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Teenagers fight £3.4million home plans at Sunderland Bronze Age site

Sisters Lilly (13) (left) and Emmie (14) Thompson, of Tudor Grove, Humbledon, Sunderland, who have started a petition to save Humbledon Hill

Sisters Lilly (13) (left) and Emmie (14) Thompson, of Tudor Grove, Humbledon, Sunderland, who have started a petition to save Humbledon Hill

TWO teenage girls are spearheading a campaign to stop a development of eco homes on a Bronze Age site behind their Sunderland home.

Emmie Thompson, 14, and her 13-year-old sister Lilly set up social media accounts and designed posters to oppose the proposal by Sunderland-born architect Richard Marsden to build 13 bespoke homes on Humbledon Hill.

The girls, who attend St Anthony’s Girls’ Catholic Academy, are concerned that the tranquillity and heritage of the land will be lost, as well as the many wild animals that live there.

Almost a hundred posters have been put up on lampposts and placed inside businesses, while the online petition arranged by the girls at www.gopetition.com/petitions/save-humbledon-hill.html has already attracted more than 150 signatures.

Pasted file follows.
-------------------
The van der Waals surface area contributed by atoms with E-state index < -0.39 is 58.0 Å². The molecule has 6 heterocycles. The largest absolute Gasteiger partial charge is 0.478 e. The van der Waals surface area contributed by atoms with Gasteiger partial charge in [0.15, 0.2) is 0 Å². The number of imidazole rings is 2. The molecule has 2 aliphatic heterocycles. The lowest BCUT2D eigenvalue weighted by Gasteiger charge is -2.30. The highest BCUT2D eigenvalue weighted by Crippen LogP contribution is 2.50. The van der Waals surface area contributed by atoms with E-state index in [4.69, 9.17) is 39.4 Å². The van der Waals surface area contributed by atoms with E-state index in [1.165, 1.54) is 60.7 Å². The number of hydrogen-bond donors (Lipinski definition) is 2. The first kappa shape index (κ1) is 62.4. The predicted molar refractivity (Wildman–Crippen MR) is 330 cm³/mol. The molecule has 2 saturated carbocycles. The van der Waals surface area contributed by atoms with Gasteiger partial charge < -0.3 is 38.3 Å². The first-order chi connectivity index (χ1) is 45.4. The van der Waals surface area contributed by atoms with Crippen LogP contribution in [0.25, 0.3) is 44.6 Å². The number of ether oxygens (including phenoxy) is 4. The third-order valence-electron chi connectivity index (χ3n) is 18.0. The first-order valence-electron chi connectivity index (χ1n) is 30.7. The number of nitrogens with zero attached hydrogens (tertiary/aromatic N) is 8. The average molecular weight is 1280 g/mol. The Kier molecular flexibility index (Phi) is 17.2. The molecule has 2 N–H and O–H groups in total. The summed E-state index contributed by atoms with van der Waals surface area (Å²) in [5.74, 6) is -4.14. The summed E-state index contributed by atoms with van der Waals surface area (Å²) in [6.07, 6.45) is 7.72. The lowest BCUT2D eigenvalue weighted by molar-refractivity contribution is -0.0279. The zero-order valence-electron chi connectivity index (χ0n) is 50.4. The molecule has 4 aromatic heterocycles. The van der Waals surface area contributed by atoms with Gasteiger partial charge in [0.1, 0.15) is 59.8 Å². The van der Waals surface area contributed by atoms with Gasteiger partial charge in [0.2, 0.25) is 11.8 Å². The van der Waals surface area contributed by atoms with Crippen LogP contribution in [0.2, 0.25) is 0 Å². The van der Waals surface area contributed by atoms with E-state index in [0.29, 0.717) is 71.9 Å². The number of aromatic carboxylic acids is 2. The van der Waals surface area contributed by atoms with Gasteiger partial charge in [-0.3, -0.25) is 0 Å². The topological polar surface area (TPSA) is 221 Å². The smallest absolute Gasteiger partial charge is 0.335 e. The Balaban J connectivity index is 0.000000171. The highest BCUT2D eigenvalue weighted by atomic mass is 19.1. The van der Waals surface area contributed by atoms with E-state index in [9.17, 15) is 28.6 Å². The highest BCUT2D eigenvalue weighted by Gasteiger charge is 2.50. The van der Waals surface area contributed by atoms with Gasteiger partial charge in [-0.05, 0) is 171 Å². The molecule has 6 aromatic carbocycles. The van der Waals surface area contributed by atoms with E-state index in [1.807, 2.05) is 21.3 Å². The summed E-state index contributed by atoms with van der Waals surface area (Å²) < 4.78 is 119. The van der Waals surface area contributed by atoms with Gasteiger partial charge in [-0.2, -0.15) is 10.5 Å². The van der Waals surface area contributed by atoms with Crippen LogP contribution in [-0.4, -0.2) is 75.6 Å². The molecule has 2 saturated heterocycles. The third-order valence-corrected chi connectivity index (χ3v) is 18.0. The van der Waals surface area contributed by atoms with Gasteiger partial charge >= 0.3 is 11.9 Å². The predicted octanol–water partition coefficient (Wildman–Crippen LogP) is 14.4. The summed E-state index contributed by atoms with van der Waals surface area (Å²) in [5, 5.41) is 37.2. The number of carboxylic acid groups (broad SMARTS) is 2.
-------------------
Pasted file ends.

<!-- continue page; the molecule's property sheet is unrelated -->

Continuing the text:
Emmie has set up a facebook page called Save Humbledon Hill and a Twitter account @Save_Our_Hill

Their love for the hill, which backs onto their back garden in Tudor Grove, runs in the family. In 2000, the Echo pictured their older brother Jay, 17, when he was just three years old, holding up a sign during a protest against previous plans for the site, which were later scrapped.

“We both thought we wanted to contribute to the campaign and help save the back field and the wildlife there,” Emmie told the Echo. “Lilly likes to take pictures of the wildlife.

“We came up with the idea together about using social media and creating the posters to raise awareness.”

Lilly, who is a keen photographer, is anxious to protect the animals and the open views of the hill from her bedroom window.

“My bedroom looks out the back and I look out of my window to see if there are any animals out and I get my camera out,” she added.

Their mum Tracey, 46, a housewife, said not many people appear to know of 
the proposals and explained that she had only seen a handful of notices on lampposts.

Tracey, who is married to Stephen, an IT manager at Nissan, said: “The girls wanted to do something to help.

“I’m not a social media person and the girls came up with the idea all by themselves.”

 

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